The server / datacenter guys here are seriously looking at the HP c-Class blade system and the Cisco 3020 blade switches. I like the fact that the 16 internal ports remove the need for me to manually patch each individual bladeserver, but I'm concerned about the having to grant the server guys configuration access to the 3020's in order to allocate ports to blades.
Right now they have no access, not even read-only, to the server distribution switches (6509's), mostly because they've never needed to, and also because we don't trust 'em :-) (I'm not an admin on their servers, they're not admins on my switches!)
I intend on implementing the same features/functionality on the Cisco 3020 that we do on our other switches, including AAA TACACS+ authentication, QoS, trunking/uplink options, etc.
However, even after reading all of the documentation (both Cisco and HP) I'm not sure:
1) using the CLI, can I assign a switchport to a bladeserver, or is that only accomplished via the HP Virtual Connect (or other) GUI application?
2) Is it possible (using Cisco ACS via TACACS or RADIUS) to give the server admins Read-only access to the switchport config, and/or JUST the ability to modify which bladeserver maps to which internal port?
Is it possible/feasible to lock the server guys out of the 3020 entirely, and if so what are the downsides.
3) Is the 3020 supported via Ciscoworks LMS (RME config pulls, ios updates)?
Any experiences with the 3020, good or bad, would be greatly appreciated!
3020 support Ciscoworks.
This URL should help you:
Let me answer your questions in order:
1) Yes, you can use the CLI to manange the CBS3020 including switchport assignment. The Virtual Connect GUI is only available on the HP Virtual Connect switch and not applicable on other modules. The CBS 3020 does have a web based GUI but it is only for initial configuration and device monitor. Cisco does provide a free Java based PC application that can manage up to 40 CBS3020 per group. You can download CNA 5.0 from www.cisco.com/go/networkassistant.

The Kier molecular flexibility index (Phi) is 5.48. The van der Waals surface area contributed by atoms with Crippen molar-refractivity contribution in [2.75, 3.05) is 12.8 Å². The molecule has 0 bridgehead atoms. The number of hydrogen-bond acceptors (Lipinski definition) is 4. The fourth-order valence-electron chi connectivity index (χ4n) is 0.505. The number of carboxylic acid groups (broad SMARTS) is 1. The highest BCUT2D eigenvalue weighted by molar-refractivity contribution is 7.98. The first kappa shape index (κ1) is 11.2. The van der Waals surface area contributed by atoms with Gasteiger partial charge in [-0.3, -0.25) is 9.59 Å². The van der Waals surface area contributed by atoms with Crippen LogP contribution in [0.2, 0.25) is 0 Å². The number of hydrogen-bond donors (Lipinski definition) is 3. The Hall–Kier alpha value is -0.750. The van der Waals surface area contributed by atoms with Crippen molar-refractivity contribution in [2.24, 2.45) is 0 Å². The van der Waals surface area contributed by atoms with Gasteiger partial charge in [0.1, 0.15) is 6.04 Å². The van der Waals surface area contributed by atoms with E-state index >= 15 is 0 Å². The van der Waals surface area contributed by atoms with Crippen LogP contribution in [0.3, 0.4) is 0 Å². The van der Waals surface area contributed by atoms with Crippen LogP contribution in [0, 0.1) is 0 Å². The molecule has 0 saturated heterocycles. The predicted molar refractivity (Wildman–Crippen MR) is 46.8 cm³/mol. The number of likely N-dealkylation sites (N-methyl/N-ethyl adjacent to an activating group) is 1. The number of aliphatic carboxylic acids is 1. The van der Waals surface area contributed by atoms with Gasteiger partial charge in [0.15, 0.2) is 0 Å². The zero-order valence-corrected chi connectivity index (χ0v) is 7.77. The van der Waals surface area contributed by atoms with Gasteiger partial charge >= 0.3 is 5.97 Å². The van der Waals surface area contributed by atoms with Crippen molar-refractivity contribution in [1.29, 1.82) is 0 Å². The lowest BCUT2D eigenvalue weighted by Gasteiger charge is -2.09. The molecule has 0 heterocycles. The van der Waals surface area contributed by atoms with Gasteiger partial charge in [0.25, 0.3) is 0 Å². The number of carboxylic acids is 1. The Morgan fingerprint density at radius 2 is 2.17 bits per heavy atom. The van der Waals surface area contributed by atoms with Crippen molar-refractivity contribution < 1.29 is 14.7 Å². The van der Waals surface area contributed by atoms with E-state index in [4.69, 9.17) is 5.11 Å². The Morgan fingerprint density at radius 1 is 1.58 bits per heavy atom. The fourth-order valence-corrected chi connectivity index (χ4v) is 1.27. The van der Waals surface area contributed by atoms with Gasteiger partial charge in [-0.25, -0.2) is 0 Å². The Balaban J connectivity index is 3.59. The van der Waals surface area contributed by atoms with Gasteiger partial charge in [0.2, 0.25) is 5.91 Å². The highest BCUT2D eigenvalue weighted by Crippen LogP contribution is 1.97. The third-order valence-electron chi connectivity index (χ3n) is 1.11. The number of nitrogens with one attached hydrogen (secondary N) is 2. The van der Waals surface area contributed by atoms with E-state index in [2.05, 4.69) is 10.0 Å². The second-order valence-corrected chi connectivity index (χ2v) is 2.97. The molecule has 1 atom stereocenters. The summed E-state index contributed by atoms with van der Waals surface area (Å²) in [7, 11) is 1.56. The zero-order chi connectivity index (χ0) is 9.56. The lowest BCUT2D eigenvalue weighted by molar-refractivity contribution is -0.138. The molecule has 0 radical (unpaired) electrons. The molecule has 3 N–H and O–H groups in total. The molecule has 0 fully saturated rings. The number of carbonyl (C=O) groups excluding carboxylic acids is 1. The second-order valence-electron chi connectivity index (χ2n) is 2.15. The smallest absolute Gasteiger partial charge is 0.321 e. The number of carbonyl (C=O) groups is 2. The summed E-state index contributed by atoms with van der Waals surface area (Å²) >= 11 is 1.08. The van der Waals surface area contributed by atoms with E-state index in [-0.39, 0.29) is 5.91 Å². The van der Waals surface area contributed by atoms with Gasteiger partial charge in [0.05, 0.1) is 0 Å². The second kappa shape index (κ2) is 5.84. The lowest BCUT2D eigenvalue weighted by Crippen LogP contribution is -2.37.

You can use TACACS or RADIUS to grant different levels of access per user. Unfortunately, not sure at what level you need in order to run the "config" command. Certainly setting a different password for "enable" mode is easy.
You can lock the server guys out by simply not giving them the enable password. You can also password the console port too. Some users do just that.
We have exactly the same issue.
In addition, depending on the blades used, you could end up needing *4* switches to accomplish the same thing they used to do with 2 in the p-series.
AND, although I don't know why, HP never considered implementing some kind of 'stacking' along the backplane or even via some external cable, although that's been available since the 2950/3550 and is fully implemented in the 3750 series, so that eliminates possibilities for redundant uplinks across switches via etherchannel and a good backplane built-in among the different switches in the c-series chassis.
We haven't made a full decision yet, but I'm actually seriously thinking about NOT going with the 3020 and using either the new 3750s with the 10Gig uplinks and then the HP fan out panels instead of the 3020s, just because of the above reasons.
Thanks for the input. I've fired off the same questions/concerns to our HP sales / sales engineering teams. I'll be sure to post any information that I get back.